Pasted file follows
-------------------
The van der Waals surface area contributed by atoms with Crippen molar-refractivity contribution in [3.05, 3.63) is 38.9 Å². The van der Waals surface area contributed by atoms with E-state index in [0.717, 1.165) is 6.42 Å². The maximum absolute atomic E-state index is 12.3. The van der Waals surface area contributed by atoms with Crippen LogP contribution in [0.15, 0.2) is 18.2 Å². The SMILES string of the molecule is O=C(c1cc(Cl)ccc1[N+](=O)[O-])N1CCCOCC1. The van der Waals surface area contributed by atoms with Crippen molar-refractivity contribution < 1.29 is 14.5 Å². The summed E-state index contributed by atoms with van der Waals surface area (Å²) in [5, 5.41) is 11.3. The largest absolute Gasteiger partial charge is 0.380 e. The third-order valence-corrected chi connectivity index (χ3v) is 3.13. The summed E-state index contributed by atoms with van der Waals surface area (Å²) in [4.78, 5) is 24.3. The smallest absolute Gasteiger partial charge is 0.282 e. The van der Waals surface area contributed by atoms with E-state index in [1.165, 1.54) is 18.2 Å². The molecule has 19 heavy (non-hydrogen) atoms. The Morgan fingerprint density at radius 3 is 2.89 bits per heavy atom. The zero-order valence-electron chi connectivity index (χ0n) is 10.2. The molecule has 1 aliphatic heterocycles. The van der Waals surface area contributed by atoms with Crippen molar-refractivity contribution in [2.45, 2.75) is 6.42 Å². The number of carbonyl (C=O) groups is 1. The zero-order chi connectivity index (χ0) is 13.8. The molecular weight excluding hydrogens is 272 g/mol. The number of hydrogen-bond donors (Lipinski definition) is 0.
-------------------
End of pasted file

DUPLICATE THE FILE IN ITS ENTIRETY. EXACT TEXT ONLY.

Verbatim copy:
The van der Waals surface area contributed by atoms with Crippen molar-refractivity contribution in [3.05, 3.63) is 38.9 Å². The van der Waals surface area contributed by atoms with E-state index in [0.717, 1.165) is 6.42 Å². The maximum absolute atomic E-state index is 12.3. The van der Waals surface area contributed by atoms with Crippen LogP contribution in [0.15, 0.2) is 18.2 Å². The SMILES string of the molecule is O=C(c1cc(Cl)ccc1[N+](=O)[O-])N1CCCOCC1. The van der Waals surface area contributed by atoms with Crippen molar-refractivity contribution < 1.29 is 14.5 Å². The summed E-state index contributed by atoms with van der Waals surface area (Å²) in [5, 5.41) is 11.3. The largest absolute Gasteiger partial charge is 0.380 e. The third-order valence-corrected chi connectivity index (χ3v) is 3.13. The summed E-state index contributed by atoms with van der Waals surface area (Å²) in [4.78, 5) is 24.3. The smallest absolute Gasteiger partial charge is 0.282 e. The van der Waals surface area contributed by atoms with E-state index in [1.165, 1.54) is 18.2 Å². The molecule has 19 heavy (non-hydrogen) atoms. The Morgan fingerprint density at radius 3 is 2.89 bits per heavy atom. The zero-order valence-electron chi connectivity index (χ0n) is 10.2. The molecule has 1 aliphatic heterocycles. The van der Waals surface area contributed by atoms with Crippen molar-refractivity contribution in [2.45, 2.75) is 6.42 Å². The number of carbonyl (C=O) groups is 1. The zero-order chi connectivity index (χ0) is 13.8. The molecular weight excluding hydrogens is 272 g/mol. The number of hydrogen-bond donors (Lipinski definition) is 0.